Last year, Jack’s little league was intense. The competition led to some shady moves.
There are strict rules that limit the number of pitches and innings a kid can throw. Likewise, all the kids have to play at least 2 innings in the infield. These rules are there so all the kids get a chance to pitch and play the infield – otherwise you’d stick your lousy kids in left field and just pitch your really good kids.
Last year there was some serious controversy about the pitch counts that turned into parents yelling on the field. Fielder rotation was lopsided at best. On-field rule disputes were fairly common. In the stands spectators barked at umpires. Often, I would find myself silently rooting against kids I really liked because they were playing against Jack’s team.
Not surprisingly, when the kids played on their own in the schoolyard, it was an acrimonious affair. Any call was a matter for heated, blind denial.
“You didn’t get me! I was on the base!”
“NO! NO! You were out! I saw!”
Games were not a contest of who played the best; they were a screaming contest. It was impossible to get through an inning without multiple kids quitting because of unfair teams and rules disputes. Sportsmanship was nonexistent. I remember playing kickball one weekend in front of my house with Jack and his friends. Every time there was an out they all began to shriek like I’d set off 6 car alarms.
Fast forward a year. Last night, Jack had a tremendous game in the field. He snagged a beautiful backhand grounder and made a perfect throw. He tagged out two runners. However, at the plate he struck out twice. Still no hit this year. Every time the pitcher throws he steps back and flinches.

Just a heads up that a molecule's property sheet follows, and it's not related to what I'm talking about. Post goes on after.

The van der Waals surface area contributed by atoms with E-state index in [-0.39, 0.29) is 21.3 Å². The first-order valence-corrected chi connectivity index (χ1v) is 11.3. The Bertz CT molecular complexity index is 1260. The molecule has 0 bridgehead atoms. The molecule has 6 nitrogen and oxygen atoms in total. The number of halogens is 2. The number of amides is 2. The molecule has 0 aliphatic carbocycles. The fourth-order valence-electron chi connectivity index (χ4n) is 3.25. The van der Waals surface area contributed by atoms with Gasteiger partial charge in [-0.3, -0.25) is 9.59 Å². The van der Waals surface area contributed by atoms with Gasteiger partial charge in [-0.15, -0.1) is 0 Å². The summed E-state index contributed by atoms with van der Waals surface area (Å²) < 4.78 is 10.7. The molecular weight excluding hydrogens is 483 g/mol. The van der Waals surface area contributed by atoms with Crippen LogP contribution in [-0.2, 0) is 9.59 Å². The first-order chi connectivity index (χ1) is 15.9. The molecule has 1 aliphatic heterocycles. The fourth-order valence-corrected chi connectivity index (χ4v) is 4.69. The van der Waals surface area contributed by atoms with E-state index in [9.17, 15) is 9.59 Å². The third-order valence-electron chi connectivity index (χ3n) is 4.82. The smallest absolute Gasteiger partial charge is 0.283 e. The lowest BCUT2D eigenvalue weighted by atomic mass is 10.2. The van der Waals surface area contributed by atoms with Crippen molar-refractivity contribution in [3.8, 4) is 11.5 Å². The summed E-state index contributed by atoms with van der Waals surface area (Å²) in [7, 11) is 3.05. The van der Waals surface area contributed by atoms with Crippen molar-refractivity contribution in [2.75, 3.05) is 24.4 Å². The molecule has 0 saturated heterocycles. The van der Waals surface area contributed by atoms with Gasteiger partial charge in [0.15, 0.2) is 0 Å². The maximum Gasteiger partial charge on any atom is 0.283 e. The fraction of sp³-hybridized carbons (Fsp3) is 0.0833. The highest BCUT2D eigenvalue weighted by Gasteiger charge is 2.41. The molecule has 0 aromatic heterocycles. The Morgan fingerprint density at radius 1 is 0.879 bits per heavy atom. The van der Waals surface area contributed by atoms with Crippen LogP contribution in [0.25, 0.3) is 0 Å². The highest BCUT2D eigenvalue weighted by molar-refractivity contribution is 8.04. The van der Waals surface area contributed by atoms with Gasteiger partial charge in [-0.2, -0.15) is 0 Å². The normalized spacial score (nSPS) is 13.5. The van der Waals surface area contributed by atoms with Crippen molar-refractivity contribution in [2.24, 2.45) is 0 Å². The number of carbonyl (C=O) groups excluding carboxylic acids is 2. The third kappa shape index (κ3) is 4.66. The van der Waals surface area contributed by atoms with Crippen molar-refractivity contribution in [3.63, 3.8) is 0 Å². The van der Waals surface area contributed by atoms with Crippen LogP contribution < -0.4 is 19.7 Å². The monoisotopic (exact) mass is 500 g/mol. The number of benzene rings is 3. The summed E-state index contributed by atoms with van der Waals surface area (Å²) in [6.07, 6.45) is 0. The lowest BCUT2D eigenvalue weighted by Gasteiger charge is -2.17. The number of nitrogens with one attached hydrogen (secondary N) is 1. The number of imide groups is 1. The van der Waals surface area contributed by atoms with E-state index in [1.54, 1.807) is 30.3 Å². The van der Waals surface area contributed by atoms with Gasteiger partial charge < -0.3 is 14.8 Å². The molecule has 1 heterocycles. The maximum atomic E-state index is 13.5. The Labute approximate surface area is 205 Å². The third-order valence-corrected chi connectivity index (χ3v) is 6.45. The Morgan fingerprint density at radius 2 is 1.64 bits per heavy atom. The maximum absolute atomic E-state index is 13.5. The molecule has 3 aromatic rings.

After the game one of the other dads grabbed me and said: “Jack’s lookin’ really good. We just need to get him going at the plate.”
This led me to consider some other observations:
1) A week ago I played stickball with a bunch of Jack’s friends. I was playing first base, and after pretending to hand the ball to the pitcher I returned to my position. The runner on first took a lead, beginning to taunt the pitcher. I reached out and tagged him with the ball.
“Aw!” he laughed, and headed off the base paths smiling.
2) Last night a kid pitched poorly and the coach came out to take him off the mound. In the stands one of the parents spoke up.
“Hey, I think that kid’s crying. Let’s give him a hand.”
All the parents started clapping and shouting encouragement to the kid.
3) Last night it looked like it was going to rain. Shani was really disappointed. She was genuinely looking forward to watching the game.
4) A dad says to me: “We need to get Jack going at the plate.”
We need to get him going. We. Mind you, I’m not really friends with this guy, nor is Jack good friends with his son. In fact, his son plays on the other team.
Yet we need to get Jack going.
I kept thinking of it all day. We.
I think it’s different this year. I don’t know if the kids are more mature, or the parents, or both. Either way, for our kids’ sake, we should be happy with our progress.
2 thoughts on “A Tale of Two Seasons”
This kind of says it all, Mike.
Also, my son is 12 and a pitcher in LL. Pitch counts are important for young kids to protect their arms from injury. Field rotation by LL coaches is often poor and many find their kids stuck in RF all day. Coaches ought to focus more on fun at this age, so kids continue to enjoy the game longer.
Not only do I always love your posts. I’m just generally flattered that you read my blog.